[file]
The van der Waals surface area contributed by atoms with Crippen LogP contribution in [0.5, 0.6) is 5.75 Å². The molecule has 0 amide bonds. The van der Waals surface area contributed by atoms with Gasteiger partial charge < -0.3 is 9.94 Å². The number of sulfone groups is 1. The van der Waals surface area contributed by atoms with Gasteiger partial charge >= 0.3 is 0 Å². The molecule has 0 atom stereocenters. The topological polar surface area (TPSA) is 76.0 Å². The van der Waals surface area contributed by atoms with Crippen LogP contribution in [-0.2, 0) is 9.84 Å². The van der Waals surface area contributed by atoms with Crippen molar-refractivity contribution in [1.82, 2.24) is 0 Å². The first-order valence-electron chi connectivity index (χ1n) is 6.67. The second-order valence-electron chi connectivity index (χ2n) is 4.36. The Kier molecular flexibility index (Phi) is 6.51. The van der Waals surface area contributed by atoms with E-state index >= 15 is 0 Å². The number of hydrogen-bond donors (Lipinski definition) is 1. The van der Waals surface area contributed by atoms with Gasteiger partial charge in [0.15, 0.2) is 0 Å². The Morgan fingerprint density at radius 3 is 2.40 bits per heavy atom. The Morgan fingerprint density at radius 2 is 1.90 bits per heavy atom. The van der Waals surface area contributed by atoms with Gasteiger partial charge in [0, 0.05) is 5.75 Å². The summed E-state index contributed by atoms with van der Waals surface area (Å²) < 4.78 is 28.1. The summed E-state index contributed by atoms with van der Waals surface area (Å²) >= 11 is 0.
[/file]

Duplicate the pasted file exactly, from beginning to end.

The van der Waals surface area contributed by atoms with Crippen LogP contribution in [0.5, 0.6) is 5.75 Å². The molecule has 0 amide bonds. The van der Waals surface area contributed by atoms with Gasteiger partial charge < -0.3 is 9.94 Å². The number of sulfone groups is 1. The van der Waals surface area contributed by atoms with Gasteiger partial charge >= 0.3 is 0 Å². The molecule has 0 atom stereocenters. The topological polar surface area (TPSA) is 76.0 Å². The van der Waals surface area contributed by atoms with Crippen LogP contribution in [-0.2, 0) is 9.84 Å². The van der Waals surface area contributed by atoms with Crippen molar-refractivity contribution in [1.82, 2.24) is 0 Å². The first-order valence-electron chi connectivity index (χ1n) is 6.67. The second-order valence-electron chi connectivity index (χ2n) is 4.36. The Kier molecular flexibility index (Phi) is 6.51. The van der Waals surface area contributed by atoms with E-state index >= 15 is 0 Å². The number of hydrogen-bond donors (Lipinski definition) is 1. The van der Waals surface area contributed by atoms with Gasteiger partial charge in [0.15, 0.2) is 0 Å². The Morgan fingerprint density at radius 3 is 2.40 bits per heavy atom. The Morgan fingerprint density at radius 2 is 1.90 bits per heavy atom. The van der Waals surface area contributed by atoms with Gasteiger partial charge in [0, 0.05) is 5.75 Å². The summed E-state index contributed by atoms with van der Waals surface area (Å²) < 4.78 is 28.1. The summed E-state index contributed by atoms with van der Waals surface area (Å²) >= 11 is 0.